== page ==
For the environmental monitoring, three types of probes were used:
1—one pH meter (SeaFET V2, SEA-BIRD, Bellevue, WA, USA and a solid-state ion-sensitive field-effect transistor (ISFET)) probe for long-lasting time series of pHT measurements;
2—one conductivity–temperature–depth probe (CTD, SBE37-SMP-ODO, SEA-BIRD, Bellevue, WA, USA) for direct measurement of p, t, C (from which indirect measures of SP and ρ were derived), and DO;
3—six light and temperature sensors (HOBO UA-002-64, Pendant, Bourne, MA, USA), essentially dedicated to Ev measurement.
The pH meter and CTD probes were mounted directly on the metal frame and then hydraulically connected by a pumped duct in order to simultaneously analyze the same portion of water; light and temperature loggers were mounted on the top of the cages containing the biological samples, not analyzed in this study (Figure 2).
Prior to deployment, a preliminary testing activity in the laboratory (operational and mechanical checks) was performed on all probes and sensors. General metrological features of deployed probes are shown in Table 1, whereas values of accuracy and stability are reported as declared on the company datasheet. CTD and pH meters were both produced in 2018. Thus, for year-round acquisition, their values of accuracy and stability were assumed to fall within the validity of their calibration documents. The extreme environmental conditions at the study site led us to assess the stability of these instruments by using ad hoc methods: when possible, their stability was verified to the best of the available experimental capabilities (i.e., by applying pre- and post-deployment metrological checks performed in the laboratory; Figures S1–S3, Supplementary Materials); otherwise the calibration documents were used. It should be noted that the information provided by these documents is not in accordance with the current rules and standards governing the expression of measurement uncertainties [37] and its reliability, as a combined standard uncertainty associated with the quantity of interest, is partially neglected because of the lack of the associated coverage factor to the accuracy or error. Given that the accuracy of SeaFET has to be intended as a standard uncertainty (company’s private communication to G.R. and referring to previous in-field metrological characterization of a comparable CTD probe [38], the combined standard uncertainties uc of the main quantities of interest are reported in Table 1 (values should be considered as conservative, including the time stability contribution calculated at the end of a 12-month deployment).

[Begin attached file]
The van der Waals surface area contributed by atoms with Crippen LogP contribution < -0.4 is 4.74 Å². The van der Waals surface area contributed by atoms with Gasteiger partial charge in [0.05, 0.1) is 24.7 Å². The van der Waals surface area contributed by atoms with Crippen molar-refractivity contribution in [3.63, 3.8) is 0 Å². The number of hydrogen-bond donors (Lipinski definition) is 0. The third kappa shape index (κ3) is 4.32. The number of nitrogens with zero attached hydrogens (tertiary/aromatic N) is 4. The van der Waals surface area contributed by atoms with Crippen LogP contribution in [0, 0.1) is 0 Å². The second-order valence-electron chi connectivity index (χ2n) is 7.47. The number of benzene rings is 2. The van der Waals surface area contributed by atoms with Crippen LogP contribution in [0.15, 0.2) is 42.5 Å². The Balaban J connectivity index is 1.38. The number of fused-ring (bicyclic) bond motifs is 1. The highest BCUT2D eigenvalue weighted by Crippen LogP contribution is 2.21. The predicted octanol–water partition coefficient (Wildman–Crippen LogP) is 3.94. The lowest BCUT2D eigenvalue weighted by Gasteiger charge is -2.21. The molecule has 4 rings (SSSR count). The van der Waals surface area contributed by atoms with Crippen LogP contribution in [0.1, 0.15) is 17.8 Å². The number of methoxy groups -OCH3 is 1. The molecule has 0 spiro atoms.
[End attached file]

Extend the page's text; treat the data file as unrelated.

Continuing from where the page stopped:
2.3. Data Collection, Processing, and Analyses

2.3.1. Underwater Observatory Data

Before being deployed, all probes were synchronized to UTC time and programmed to acquire one measure per hour (at the beginning of each hour). Simultaneous data acquisition started on 25 November 2018 (04:00 UTC) and ended 361.7 days later, on 21 November 2019 (21:00 UTC), allowing a continuous hourly time series of 8682 recordings to be logged for each parameter measured by CTD and SeaFET probes (light-intensity measurements lasted about 4 days less, due to the early recovery of the cages housing the HOBO sensors). All the acquired data satisfied quality control by the instruments employed. For pHT measurements, 2 weeks prior to the deployment in the laboratory, the SeaFET measuring cell was filled with seawater samples collected from the field and filtered for preliminary checks to be carried out. Once the probes were deployed, data acquisition started after the recommended conditioning period (24 h) needed by the instrument for recording optimal data (see [39] and Supplementary Materials for further details on probe preparation).